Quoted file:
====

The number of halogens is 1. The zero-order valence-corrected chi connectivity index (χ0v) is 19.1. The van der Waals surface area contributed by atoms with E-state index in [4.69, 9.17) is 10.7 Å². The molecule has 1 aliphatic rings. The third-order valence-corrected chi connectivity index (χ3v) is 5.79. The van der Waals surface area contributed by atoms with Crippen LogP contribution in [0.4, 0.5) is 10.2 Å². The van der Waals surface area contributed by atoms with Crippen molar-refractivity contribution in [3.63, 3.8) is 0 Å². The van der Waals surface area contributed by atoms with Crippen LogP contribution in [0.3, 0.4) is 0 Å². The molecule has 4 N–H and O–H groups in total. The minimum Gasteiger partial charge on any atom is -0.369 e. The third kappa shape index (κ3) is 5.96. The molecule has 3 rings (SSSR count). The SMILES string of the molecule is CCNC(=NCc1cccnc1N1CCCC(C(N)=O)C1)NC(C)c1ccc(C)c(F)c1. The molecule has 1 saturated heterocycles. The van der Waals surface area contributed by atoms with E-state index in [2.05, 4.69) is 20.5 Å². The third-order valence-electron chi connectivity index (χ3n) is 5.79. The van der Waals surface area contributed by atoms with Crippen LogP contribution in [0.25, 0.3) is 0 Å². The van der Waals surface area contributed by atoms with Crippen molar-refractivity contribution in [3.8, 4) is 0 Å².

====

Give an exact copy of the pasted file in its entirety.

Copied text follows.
The number of halogens is 1. The zero-order valence-corrected chi connectivity index (χ0v) is 19.1. The van der Waals surface area contributed by atoms with E-state index in [4.69, 9.17) is 10.7 Å². The molecule has 1 aliphatic rings. The third-order valence-corrected chi connectivity index (χ3v) is 5.79. The van der Waals surface area contributed by atoms with Crippen LogP contribution in [0.4, 0.5) is 10.2 Å². The van der Waals surface area contributed by atoms with Crippen molar-refractivity contribution in [3.63, 3.8) is 0 Å². The van der Waals surface area contributed by atoms with Crippen LogP contribution in [0.3, 0.4) is 0 Å². The molecule has 4 N–H and O–H groups in total. The minimum Gasteiger partial charge on any atom is -0.369 e. The third kappa shape index (κ3) is 5.96. The molecule has 3 rings (SSSR count). The SMILES string of the molecule is CCNC(=NCc1cccnc1N1CCCC(C(N)=O)C1)NC(C)c1ccc(C)c(F)c1. The molecule has 1 saturated heterocycles. The van der Waals surface area contributed by atoms with E-state index in [2.05, 4.69) is 20.5 Å². The third-order valence-electron chi connectivity index (χ3n) is 5.79. The van der Waals surface area contributed by atoms with Crippen LogP contribution in [0.25, 0.3) is 0 Å². The van der Waals surface area contributed by atoms with Crippen molar-refractivity contribution in [3.8, 4) is 0 Å².